Our genes need more time to adapt to the multitude of technological and environmental changes: “In terms of evolution we weren’t built to drink Pepsi, sweetened tea and lattes, and piña coladas.” 22 Researchers Michael L. Power and Jay Schulkin share this opinion, speaking of a “mismatch between adaptive biological characteristics of our species and the modern environment.” 23 The immunologist Mark Jackson, too, asserts:
It is not surprising that dramatic modifications in modern lives were implicated in rising trends in allergies and in many other ‘diseases of affluence’ such as cancer, heart disease, diabetes and obesity. 24
Contemporary life is lived almost entirely indoors. What, when and how we eat and drink have changed radically with the new model of industrial food production. New chemicals included in medicines, detergents, pesticides, paint and perfumes, and genetically modified crops are constantly in development. The volume of highway, rail and air traffic has increased exponentially with the desire to travel everywhere and do so faster. We surround ourselves with technological objects that save us time and especially energy (that is, the consumption of calories). Physical movement is no longer part of everyday reality for the majority of workers. Movement is contained by — and only available for some — a forced yet supposedly enjoyable exercise regimen.
The presence of technology — in all its expressions and ramifications — as a tool for managing the human body’s passage through this rapid environmental evolution places us in a post-human reality, a new era where the distinction between what is human and non-human is blurred. 25 These transformations also introduce the risk of new medical problems and new forms of illness. The animated film Wall-E portrays a humanity so obese it cannot walk. This imaginary future is a compelling and ironic representation of today’s world — and a significant contrast to the inhabitants of Alison and Peter Smithson’s House of the Future (conceived in 1956 for the year 1980), who would be nimble and in perfect physical and mental health.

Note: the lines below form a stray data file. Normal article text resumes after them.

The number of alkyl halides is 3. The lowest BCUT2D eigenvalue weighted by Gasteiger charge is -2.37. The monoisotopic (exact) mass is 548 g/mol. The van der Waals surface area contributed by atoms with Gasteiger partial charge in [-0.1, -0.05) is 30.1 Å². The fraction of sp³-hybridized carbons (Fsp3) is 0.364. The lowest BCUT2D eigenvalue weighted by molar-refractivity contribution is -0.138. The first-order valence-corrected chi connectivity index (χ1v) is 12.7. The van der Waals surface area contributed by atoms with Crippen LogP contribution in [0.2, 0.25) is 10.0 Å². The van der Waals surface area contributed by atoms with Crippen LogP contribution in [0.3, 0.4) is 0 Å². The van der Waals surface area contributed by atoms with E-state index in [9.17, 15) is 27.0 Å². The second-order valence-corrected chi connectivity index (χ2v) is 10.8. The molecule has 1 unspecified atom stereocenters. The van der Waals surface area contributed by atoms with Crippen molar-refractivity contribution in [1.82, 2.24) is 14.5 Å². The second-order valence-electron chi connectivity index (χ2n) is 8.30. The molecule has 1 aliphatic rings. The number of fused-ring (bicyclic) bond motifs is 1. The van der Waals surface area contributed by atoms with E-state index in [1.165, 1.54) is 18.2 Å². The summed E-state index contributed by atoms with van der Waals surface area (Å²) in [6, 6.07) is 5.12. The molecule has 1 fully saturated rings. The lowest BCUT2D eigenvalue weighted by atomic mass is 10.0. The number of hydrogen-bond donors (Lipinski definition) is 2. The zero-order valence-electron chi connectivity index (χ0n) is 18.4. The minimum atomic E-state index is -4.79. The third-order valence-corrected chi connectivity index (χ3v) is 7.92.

Some fear that a constant reliance on technology and presumed technological improvements might conceal other dangers. Geographer Ellsworth Huntington cautioned in the 1940s that perfecting an environment dominated by climate control may mean that we “cease to increase our physiological adaptation to environmental conditions.” 26 Today groups such as Design for an Aging Society and the MIT AgeLab have spent years researching techniques to make life easier for Young-old, Senior-old and Old-old by means of new technology. The MIT Agelab recently created a suit named AGNES (Age Gain Now Empathy System), a sort of new human form calibrated to simulate the motor, visual and strength capacities of a person in their mid-seventies. AGNES can be used to test any type of new design aimed at the needs of this age group. But the inherent risk in this approach is that designing objects, dwellings and urban environments to reduce strain on AGNES might in fact age younger bodies by minimizing the strength and friction between them and the environment.
Herman Hertzberger, faced with criticism of his De Overloop house for the elderly in Almere (1980), the Netherlands, defended himself by saying, “To live in a young building may keep them young.” 27 The effectiveness of architecture’s therapeutic function must be subjected to trial verification (in the 19th century there were cases of medical self-experimentation in which doctors used their own bodies for cultivating bacteria and testing experimental remedies on themselves). Yet, as Gayle Nicoll and Craig Zimring observe in their careful study of the Caltrans District 7 Headquarters in Los Angeles, designed by Morphosis, which adopts a skip-stop elevator system (serving every other floor) and favors stairs, it is impossible to assess whether this new model will have any consequences for user health. 28
Cure or Care
The size and characteristics of the body we inhabit today are very different from those of a century or even a half-century ago. Anthropometric measurements taken by the industrial designer Henry Dreyfuss in the 1950s no longer seem to satisfy contemporary shapes. Dimensions have changed so much that various projects are underway to scan the new male body; for example, to properly define men’s clothing sizes. According to fashion manager Umberto Angeloni: